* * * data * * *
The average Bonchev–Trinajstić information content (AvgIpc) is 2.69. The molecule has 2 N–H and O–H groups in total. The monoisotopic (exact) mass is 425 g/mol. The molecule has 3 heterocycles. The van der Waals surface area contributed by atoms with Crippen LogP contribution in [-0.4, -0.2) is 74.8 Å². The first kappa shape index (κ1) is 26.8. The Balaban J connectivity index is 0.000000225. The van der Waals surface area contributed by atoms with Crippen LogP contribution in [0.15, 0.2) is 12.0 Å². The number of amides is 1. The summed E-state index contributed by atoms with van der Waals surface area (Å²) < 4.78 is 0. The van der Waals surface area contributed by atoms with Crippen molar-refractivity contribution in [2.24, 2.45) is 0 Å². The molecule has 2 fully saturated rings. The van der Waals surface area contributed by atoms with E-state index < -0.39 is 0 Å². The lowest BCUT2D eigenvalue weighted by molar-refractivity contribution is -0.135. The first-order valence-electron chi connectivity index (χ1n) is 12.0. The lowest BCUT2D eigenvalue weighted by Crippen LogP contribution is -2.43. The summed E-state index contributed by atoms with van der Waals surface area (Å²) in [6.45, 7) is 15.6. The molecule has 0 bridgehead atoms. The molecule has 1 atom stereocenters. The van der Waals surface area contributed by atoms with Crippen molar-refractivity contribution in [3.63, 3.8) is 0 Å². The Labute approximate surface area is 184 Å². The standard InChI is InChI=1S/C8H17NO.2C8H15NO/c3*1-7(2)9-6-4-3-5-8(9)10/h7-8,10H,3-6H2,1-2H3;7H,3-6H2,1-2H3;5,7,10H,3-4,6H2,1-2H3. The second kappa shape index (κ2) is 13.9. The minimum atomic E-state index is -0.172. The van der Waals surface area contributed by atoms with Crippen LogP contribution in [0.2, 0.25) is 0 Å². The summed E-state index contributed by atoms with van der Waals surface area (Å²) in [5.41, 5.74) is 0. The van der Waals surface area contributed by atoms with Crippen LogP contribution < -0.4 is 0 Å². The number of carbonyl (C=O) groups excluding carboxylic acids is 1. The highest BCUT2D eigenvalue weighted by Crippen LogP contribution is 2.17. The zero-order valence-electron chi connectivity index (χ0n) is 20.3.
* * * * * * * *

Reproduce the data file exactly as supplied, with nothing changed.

The average Bonchev–Trinajstić information content (AvgIpc) is 2.69. The molecule has 2 N–H and O–H groups in total. The monoisotopic (exact) mass is 425 g/mol. The molecule has 3 heterocycles. The van der Waals surface area contributed by atoms with Crippen LogP contribution in [-0.4, -0.2) is 74.8 Å². The first kappa shape index (κ1) is 26.8. The Balaban J connectivity index is 0.000000225. The van der Waals surface area contributed by atoms with Crippen LogP contribution in [0.15, 0.2) is 12.0 Å². The number of amides is 1. The summed E-state index contributed by atoms with van der Waals surface area (Å²) < 4.78 is 0. The van der Waals surface area contributed by atoms with Crippen molar-refractivity contribution in [2.24, 2.45) is 0 Å². The molecule has 2 fully saturated rings. The van der Waals surface area contributed by atoms with E-state index < -0.39 is 0 Å². The lowest BCUT2D eigenvalue weighted by molar-refractivity contribution is -0.135. The first-order valence-electron chi connectivity index (χ1n) is 12.0. The lowest BCUT2D eigenvalue weighted by Crippen LogP contribution is -2.43. The summed E-state index contributed by atoms with van der Waals surface area (Å²) in [6.45, 7) is 15.6. The molecule has 0 bridgehead atoms. The molecule has 1 atom stereocenters. The van der Waals surface area contributed by atoms with Crippen molar-refractivity contribution in [3.63, 3.8) is 0 Å². The Labute approximate surface area is 184 Å². The standard InChI is InChI=1S/C8H17NO.2C8H15NO/c3*1-7(2)9-6-4-3-5-8(9)10/h7-8,10H,3-6H2,1-2H3;7H,3-6H2,1-2H3;5,7,10H,3-4,6H2,1-2H3. The second kappa shape index (κ2) is 13.9. The minimum atomic E-state index is -0.172. The van der Waals surface area contributed by atoms with Crippen LogP contribution in [0.2, 0.25) is 0 Å². The summed E-state index contributed by atoms with van der Waals surface area (Å²) in [5.41, 5.74) is 0. The van der Waals surface area contributed by atoms with Crippen LogP contribution < -0.4 is 0 Å². The number of carbonyl (C=O) groups excluding carboxylic acids is 1. The highest BCUT2D eigenvalue weighted by Crippen LogP contribution is 2.17. The zero-order valence-electron chi connectivity index (χ0n) is 20.3.